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Ecosystem is a term used to represent the circle of life in a given area. The term ecosystem refers to living and non-living entities within an area, which thrive off one another and depend on each other for survival. Along with plants, marine life, and other animals, ecosystems include soil, air, and water, which play vital roles in the preservation of the ecosystem’s function. Ecosystems lay in a delicate balance of give and take from its inhabitants and surroundings. It takes very little alteration to cause an ecosystem to suffer irreparable damage, resulting in loss of species, water, or even complete disintegration of the system as a whole. Pollution and other human-created factors are increasingly dangerous to ecosystems.
Provisions of an ecosystem
Nature offers many provisions for humankind. Marine ecosystems provide food in the form of fish for humans. The plant life and other marine life in this ecosystem work together with the water to provide healthy environments for fish to thrive, creating better fish for human consumption. Grassland ecosystems also benefit man. Grasslands provide food for livestock, which in turn are used by farmers for other goods, such as dairy products, meat, and hides. Alongside these animals, crops of barley, wheat, rye, and oats grow and are harvested for food. Forest ecosystems are fruitful on many different levels. Not only do the trees and plant life in forest provide clean air, the wildlife within these forests is commonly hunted for food and pelts. There are many cultures across the globe that relies heavily on hunted game for food. The animal and plant life within this ecosystem provide food for larger game, which in turn produce better animals for hunters. One final note about the benefits of ecosystems to human life comes in the form of one of the most overlooked assets our Earth has to offer – soil. Soil plays an important role in the water cycle of most ecosystems. Tough, rocky soil does not absorb water as readily as loose, inviting soil. For this reason, the plant life that relies of each type of soil is suited for that environment. Other roles soil plays include hosting seeds, which in time will grow into plants, retains and distributes minerals and nutrients to plants, and soil aids in the decomposition of dead and/or foreign matter in the environment. In addition to these specific benefits, it is safe to say that nearly every item used to better human life that comes from nature has relied on an ecosystem to survive to that point. Fruit, vegetables, firewood, oils, and even cotton for clothing were once vital parts of an ecosystem and now benefit humans and their way of living.
Ecosystems are disintegrating all over the world. Humans have disrupted many aspects of thriving ecosystems and pushed them beyond the point of sustainability. With these detrimental advances, humans run the risk of losing the comforts and necessities they have held so dear for centuries. In marine ecosystems, humans have been routinely over-harvesting fish for decades. This has caused a rapid decline in population, and even extinction. It is approximated that one species of marine life is completely decimated every hour. This rate is alarmingly high, considering that over-harvesting has been going on for so many years. Another culprit to the over-fleecing of marine life is the advancement of human technology. While humans advance in their technology and learn more efficient ways to do certain tasks, like fishing, the ecosystems that are targeted suffer loss that is even more drastic.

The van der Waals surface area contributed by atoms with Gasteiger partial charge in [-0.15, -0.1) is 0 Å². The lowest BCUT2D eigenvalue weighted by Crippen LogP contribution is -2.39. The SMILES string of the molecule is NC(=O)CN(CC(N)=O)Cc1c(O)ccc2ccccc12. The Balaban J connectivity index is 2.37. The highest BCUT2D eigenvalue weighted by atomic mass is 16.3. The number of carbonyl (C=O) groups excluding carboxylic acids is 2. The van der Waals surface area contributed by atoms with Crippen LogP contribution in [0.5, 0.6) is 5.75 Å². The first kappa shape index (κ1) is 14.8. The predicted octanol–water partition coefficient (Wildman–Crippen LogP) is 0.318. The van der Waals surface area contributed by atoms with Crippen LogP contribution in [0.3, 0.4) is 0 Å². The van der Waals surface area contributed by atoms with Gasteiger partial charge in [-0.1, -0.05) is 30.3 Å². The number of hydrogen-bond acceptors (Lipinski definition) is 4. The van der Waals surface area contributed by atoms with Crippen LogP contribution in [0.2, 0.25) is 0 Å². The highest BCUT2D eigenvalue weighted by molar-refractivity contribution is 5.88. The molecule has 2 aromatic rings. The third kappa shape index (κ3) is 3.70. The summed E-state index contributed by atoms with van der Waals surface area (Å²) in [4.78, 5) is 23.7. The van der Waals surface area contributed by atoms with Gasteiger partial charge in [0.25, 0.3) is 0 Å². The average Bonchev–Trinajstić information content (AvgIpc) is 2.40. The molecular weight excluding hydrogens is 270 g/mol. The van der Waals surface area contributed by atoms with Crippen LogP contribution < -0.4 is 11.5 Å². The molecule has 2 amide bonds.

Forests also suffer from humankind. Deforestation for goods has caused as many as 13 hectares per year to be destroyed. This land is sometimes used to compensate for urban sprawl. The population of Earth has doubled that of the population four decades ago. Land that is cleared to make room for more housing or crops loses its entire ecosystem balance. Without their shade, roots, and other provisions, the resident wildlife, flora, and fauna will not be able to survive, as well.
Population increases also cause need for more of the goods and services provided by ecosystems. Along with more land, humans are taking more from the environment. As the need to feed, clothe, and shelter more humans arise, the ecosystems that provide these necessities become stripped of their goods and lose vital pieces to their ecosystem puzzle. Because ecosystems feature a delicate balance of give and take, some of the damages caused by over-use of these resources are irreversible.
Ecosystems are a vital piece of the circle of life. As each part of an ecosystem contributes to the survival of the system as a whole, disruption to one or more aspects of that system can cause the entire ecosystem to collapse, be less productive or die-off completely. As man takes all he desires from these delicate environments, the balance of the Earth becomes increasingly off-kilter. It is vital that humans become more respectful of these ecosystems and the benefits they offer before they are gone forever.
[Photo from Pixabay]